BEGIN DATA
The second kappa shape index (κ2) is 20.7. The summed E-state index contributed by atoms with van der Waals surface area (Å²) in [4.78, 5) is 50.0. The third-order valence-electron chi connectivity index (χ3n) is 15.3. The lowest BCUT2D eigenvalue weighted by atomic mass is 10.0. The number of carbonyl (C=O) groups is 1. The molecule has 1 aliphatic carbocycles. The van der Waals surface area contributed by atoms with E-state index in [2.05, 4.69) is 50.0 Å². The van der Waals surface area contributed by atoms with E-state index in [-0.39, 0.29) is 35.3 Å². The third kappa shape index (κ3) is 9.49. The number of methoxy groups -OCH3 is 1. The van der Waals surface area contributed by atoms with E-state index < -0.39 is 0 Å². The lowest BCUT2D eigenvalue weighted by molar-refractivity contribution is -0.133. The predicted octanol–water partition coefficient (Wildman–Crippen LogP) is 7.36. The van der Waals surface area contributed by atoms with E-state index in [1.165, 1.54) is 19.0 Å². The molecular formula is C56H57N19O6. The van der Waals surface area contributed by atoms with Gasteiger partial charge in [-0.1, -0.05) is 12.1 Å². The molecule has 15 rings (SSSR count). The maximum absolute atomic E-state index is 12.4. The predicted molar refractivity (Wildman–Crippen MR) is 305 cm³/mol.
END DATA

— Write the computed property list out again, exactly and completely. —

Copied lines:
The second kappa shape index (κ2) is 20.7. The summed E-state index contributed by atoms with van der Waals surface area (Å²) in [4.78, 5) is 50.0. The third-order valence-electron chi connectivity index (χ3n) is 15.3. The lowest BCUT2D eigenvalue weighted by atomic mass is 10.0. The number of carbonyl (C=O) groups is 1. The molecule has 1 aliphatic carbocycles. The van der Waals surface area contributed by atoms with E-state index in [2.05, 4.69) is 50.0 Å². The van der Waals surface area contributed by atoms with E-state index in [-0.39, 0.29) is 35.3 Å². The third kappa shape index (κ3) is 9.49. The number of methoxy groups -OCH3 is 1. The van der Waals surface area contributed by atoms with E-state index < -0.39 is 0 Å². The lowest BCUT2D eigenvalue weighted by molar-refractivity contribution is -0.133. The predicted octanol–water partition coefficient (Wildman–Crippen LogP) is 7.36. The van der Waals surface area contributed by atoms with E-state index in [1.165, 1.54) is 19.0 Å². The molecular formula is C56H57N19O6. The van der Waals surface area contributed by atoms with Gasteiger partial charge in [-0.1, -0.05) is 12.1 Å². The molecule has 15 rings (SSSR count). The maximum absolute atomic E-state index is 12.4. The predicted molar refractivity (Wildman–Crippen MR) is 305 cm³/mol.